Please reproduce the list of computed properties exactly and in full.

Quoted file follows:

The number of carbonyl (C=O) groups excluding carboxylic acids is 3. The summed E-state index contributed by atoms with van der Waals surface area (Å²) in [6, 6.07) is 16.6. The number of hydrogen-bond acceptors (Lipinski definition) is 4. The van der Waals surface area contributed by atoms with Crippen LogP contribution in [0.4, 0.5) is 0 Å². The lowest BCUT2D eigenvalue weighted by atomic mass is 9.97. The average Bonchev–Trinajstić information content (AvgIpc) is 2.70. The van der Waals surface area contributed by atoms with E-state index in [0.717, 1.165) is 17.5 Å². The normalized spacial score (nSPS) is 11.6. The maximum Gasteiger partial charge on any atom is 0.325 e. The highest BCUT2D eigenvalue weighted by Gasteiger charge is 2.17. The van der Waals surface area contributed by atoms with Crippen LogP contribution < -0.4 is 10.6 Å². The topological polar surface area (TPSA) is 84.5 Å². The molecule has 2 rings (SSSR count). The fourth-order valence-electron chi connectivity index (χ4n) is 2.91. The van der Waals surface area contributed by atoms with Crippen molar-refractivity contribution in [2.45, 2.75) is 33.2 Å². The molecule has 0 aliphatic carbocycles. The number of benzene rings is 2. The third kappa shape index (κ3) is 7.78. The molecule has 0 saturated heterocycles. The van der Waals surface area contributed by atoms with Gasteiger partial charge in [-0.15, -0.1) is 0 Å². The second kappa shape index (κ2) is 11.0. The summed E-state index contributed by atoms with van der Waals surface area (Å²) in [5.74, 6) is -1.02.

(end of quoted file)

The number of carbonyl (C=O) groups excluding carboxylic acids is 3. The summed E-state index contributed by atoms with van der Waals surface area (Å²) in [6, 6.07) is 16.6. The number of hydrogen-bond acceptors (Lipinski definition) is 4. The van der Waals surface area contributed by atoms with Crippen LogP contribution in [0.4, 0.5) is 0 Å². The lowest BCUT2D eigenvalue weighted by atomic mass is 9.97. The average Bonchev–Trinajstić information content (AvgIpc) is 2.70. The van der Waals surface area contributed by atoms with E-state index in [0.717, 1.165) is 17.5 Å². The normalized spacial score (nSPS) is 11.6. The maximum Gasteiger partial charge on any atom is 0.325 e. The highest BCUT2D eigenvalue weighted by Gasteiger charge is 2.17. The van der Waals surface area contributed by atoms with Crippen LogP contribution < -0.4 is 10.6 Å². The topological polar surface area (TPSA) is 84.5 Å². The molecule has 2 rings (SSSR count). The fourth-order valence-electron chi connectivity index (χ4n) is 2.91. The van der Waals surface area contributed by atoms with Crippen molar-refractivity contribution in [2.45, 2.75) is 33.2 Å². The molecule has 0 aliphatic carbocycles. The number of benzene rings is 2. The third kappa shape index (κ3) is 7.78. The molecule has 0 saturated heterocycles. The van der Waals surface area contributed by atoms with Gasteiger partial charge in [-0.15, -0.1) is 0 Å². The second kappa shape index (κ2) is 11.0. The summed E-state index contributed by atoms with van der Waals surface area (Å²) in [5.74, 6) is -1.02.